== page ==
Woodland complete with cat.

Slivers of sadness are tempered beautifully with excitement at a new role. I’ve been appointed as a columnist for a new magazine called Spelt, the brainchild of the wonderful Wendy Pratt. Here’s how she describes it

Spelt Magazine is on a mission to celebrate and validate the rural experience. With four seasonal print issues per year, we aim to provide a platform for rural writers and to those creatives exploring nature, landscape, the interconnected nature of creative writing and the natural world and the liminality of natural areas within the urban landscape.

Wendy Pratt – Founder of Spelt Magazine

This ties in with a nagging feeling I’ve had for some time – that writing about rural life is somehow unfashionable, that real poets write about gritty urban landscapes and lives lived with theatrical edge. Whist this pattern of thought says more about me, and that I need to have respect for my own writing, I have a strong feeling that Spelt is going to chime with many people who feel a little alienated by the popular portrayal rural existence – and hungry to tell of it’s  reality. The content of my columns has to remain secret (how exciting!) but it’s fair to say this is a wonderful opportunity to be part of something I really believe in.

This past week has brought a little more regular writing too – I’m taking inspiration from Susie Dent’s Word Perfect a fabulous book that brings a new word to each day. Every morning I encounter a new word and write a small, possibly (definitely) silly poem. It’s a fun, brain oiling, start to the day.

I’m trying to develop a strong routine which allows balance between paid work, poetry and managing my health – it’s going ok; I’m breaking my work down into smaller chunks, and trying to be strict with myself about keeping one day aside for all things poetry related. Early starts are my friend and give me more workable hours. At the moment I’m gathering a few poems for submission to magazines, and anxiously waiting to hear about my pamphlet, as well as spending my day-to-day writing copy for various agencies and companies.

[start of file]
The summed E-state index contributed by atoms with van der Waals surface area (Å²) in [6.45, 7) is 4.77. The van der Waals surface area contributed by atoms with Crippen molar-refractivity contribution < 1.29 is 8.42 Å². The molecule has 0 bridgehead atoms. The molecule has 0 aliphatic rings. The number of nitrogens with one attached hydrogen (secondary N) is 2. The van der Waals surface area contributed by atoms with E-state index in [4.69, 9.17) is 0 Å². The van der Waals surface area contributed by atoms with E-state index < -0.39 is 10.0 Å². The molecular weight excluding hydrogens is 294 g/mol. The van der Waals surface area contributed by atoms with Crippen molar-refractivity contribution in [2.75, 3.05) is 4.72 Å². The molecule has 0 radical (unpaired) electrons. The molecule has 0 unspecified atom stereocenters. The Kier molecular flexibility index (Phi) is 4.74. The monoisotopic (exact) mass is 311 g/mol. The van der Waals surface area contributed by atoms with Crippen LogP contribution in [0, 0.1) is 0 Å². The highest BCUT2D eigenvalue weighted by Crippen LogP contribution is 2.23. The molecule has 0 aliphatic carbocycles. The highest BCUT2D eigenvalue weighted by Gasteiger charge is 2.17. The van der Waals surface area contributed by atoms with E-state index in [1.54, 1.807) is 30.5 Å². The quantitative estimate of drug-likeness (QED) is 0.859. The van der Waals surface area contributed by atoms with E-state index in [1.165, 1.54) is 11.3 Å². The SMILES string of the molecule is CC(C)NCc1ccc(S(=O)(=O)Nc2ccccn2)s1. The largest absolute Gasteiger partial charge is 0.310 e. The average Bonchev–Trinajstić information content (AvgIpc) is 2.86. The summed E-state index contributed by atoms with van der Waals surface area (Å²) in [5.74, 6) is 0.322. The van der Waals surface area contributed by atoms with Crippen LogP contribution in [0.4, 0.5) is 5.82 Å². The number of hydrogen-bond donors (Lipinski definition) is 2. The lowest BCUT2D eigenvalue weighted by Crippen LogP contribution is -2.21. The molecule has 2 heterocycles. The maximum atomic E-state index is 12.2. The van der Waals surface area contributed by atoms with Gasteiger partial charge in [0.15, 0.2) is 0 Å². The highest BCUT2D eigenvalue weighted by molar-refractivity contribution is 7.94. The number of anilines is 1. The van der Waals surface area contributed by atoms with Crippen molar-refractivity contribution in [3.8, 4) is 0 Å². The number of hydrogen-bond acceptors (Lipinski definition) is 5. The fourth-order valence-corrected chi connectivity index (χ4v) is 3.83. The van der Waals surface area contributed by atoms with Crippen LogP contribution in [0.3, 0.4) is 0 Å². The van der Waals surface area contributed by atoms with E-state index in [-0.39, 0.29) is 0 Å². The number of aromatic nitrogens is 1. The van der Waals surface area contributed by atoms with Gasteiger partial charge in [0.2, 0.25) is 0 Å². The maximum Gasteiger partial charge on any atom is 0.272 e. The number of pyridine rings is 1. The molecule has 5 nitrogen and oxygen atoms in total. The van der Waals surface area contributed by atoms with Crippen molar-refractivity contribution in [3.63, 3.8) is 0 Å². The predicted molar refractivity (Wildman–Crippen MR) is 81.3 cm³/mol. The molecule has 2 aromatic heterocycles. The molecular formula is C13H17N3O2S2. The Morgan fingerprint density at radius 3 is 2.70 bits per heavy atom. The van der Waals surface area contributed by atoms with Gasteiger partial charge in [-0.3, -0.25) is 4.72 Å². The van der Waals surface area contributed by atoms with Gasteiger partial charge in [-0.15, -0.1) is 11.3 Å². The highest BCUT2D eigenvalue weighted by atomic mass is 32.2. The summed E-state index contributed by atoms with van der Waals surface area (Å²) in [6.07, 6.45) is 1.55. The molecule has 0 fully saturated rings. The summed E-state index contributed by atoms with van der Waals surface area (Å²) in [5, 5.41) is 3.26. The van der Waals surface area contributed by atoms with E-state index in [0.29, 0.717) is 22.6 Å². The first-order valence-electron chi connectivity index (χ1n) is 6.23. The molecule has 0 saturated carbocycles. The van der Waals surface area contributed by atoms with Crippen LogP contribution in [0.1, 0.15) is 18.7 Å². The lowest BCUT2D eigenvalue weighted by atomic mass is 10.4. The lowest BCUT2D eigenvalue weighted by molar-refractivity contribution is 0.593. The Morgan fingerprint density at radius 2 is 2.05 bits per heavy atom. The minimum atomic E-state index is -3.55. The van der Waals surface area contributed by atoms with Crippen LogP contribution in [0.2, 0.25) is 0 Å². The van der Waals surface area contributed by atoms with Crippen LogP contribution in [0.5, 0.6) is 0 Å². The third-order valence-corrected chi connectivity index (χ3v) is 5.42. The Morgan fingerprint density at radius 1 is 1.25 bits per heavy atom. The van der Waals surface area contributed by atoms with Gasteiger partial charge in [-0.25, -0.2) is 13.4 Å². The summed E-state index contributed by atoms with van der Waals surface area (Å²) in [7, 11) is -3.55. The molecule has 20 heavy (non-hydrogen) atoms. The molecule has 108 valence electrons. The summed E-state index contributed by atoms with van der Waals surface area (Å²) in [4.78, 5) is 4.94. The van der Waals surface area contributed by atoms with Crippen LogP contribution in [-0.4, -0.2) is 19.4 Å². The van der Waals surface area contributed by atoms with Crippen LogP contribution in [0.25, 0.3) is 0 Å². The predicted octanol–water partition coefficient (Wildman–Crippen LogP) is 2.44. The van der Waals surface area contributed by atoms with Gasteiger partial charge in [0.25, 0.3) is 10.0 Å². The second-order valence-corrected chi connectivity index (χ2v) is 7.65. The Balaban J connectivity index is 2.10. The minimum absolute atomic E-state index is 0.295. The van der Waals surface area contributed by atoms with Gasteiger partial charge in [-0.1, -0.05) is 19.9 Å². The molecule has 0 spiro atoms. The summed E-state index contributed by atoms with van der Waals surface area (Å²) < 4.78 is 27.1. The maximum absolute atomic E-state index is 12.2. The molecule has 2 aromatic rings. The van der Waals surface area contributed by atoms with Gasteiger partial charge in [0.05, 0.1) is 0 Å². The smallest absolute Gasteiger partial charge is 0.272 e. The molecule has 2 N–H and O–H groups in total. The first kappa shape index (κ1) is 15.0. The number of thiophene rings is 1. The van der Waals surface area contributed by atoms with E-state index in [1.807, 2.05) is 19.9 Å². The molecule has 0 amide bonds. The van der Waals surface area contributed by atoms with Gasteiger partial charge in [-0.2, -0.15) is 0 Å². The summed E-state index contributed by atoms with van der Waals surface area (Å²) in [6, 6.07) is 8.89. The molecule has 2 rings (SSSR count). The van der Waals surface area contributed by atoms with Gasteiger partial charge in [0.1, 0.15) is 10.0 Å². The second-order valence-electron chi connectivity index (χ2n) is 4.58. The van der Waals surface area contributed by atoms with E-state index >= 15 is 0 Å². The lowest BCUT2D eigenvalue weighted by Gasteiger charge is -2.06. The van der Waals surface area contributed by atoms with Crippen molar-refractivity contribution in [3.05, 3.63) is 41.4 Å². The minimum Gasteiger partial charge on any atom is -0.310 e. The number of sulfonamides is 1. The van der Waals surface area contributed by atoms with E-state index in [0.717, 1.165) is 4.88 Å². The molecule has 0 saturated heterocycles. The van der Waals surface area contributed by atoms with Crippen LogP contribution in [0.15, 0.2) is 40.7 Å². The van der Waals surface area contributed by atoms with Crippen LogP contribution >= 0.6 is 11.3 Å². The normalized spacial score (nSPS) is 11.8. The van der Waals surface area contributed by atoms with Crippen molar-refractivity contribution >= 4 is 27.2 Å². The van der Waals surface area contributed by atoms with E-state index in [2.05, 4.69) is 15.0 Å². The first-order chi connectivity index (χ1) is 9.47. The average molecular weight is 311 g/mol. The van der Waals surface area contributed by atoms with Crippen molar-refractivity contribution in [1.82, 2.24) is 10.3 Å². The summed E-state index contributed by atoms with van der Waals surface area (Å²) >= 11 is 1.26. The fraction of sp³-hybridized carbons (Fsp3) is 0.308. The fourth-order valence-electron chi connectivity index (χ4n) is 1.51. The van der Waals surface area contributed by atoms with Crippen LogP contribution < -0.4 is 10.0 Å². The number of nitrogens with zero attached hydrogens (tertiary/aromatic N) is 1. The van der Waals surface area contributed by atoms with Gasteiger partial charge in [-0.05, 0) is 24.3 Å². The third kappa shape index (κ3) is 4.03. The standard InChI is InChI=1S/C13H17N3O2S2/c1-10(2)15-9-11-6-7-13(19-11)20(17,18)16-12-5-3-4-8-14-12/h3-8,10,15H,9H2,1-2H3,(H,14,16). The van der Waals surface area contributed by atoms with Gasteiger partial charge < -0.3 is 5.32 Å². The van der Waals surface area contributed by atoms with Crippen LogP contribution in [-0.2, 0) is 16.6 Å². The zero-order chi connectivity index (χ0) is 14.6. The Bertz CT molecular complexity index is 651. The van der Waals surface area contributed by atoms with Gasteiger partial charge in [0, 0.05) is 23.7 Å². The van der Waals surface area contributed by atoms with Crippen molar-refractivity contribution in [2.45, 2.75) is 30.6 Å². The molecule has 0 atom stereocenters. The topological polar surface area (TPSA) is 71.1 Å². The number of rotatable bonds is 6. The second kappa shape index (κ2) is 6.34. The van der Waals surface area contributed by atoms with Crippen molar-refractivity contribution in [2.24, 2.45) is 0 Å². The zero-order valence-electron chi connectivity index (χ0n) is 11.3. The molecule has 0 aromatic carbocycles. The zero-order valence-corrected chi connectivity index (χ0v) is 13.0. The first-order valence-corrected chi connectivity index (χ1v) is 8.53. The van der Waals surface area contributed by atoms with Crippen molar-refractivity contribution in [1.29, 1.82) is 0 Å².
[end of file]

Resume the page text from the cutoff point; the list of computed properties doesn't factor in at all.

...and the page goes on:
It almost feels as though I may actually be able to call myself a writer. Which is all I’ve ever wanted to be; I just never knew what it looked like. Turns out it’s someone who writes.

Sending hopeful wishes to all – spring is round the corner.

Kathryn xx

What’s good about 2021?

It’s hard to know how to pitch these posts at the moment. There is so much that is grim, and so many people dealing with truly awful things that my tiny life, in a tiny corner of Coalbrookdale hardly seems relevant. It’s not – but then of course it is. These tiny things are what keep me going, and what give me hope. As you read, know I’m not ignorant of the wider issues, I’m just guessing if you wanted to read about them you’d go to an expert. There is enough talk and bluster scattered across social media without my adding to it.

Early morning in Coalbrookdale

Caveat laid, I’m going to confess that my year has started well. I have lots of copywriting work, a calm Christmas means January is free from its usual stuttered start, and despite everything I feel ok. Sometimes even happy. Part of this is the years of training in loving the small things – seeing thrushes and finches from my window, squealing with delight at a swoop of long-tailed tits or relishing friends’ wonderful photos of frosty mornings are enough to brighten a moment and a day. I’m writing again, after a small hiatus driven by the shock and upset of the potential build opposite, and as you may have seen on my social media pages, I’ve had some great news about a submission.

Winter light at Wenlock Edge

What’s the news?

At the end of last summer a small publishing house put out a call for pamphlet submissions, with a special call for newer writers – ones with a smattering of publication but not much more. Whilst Yes to Tigers was an interesting project, and I learnt a lot, it didn’t quite feel like my work. This opportunity presents something different – a chance for publication by an actual poetry press. I’m on the longlist, which means there is a way to go before I know if my work will be published, but getting this far is a great feeling, especially with a set of poems that means so much to me.

Why is having a poetry pamphlet published such a big deal?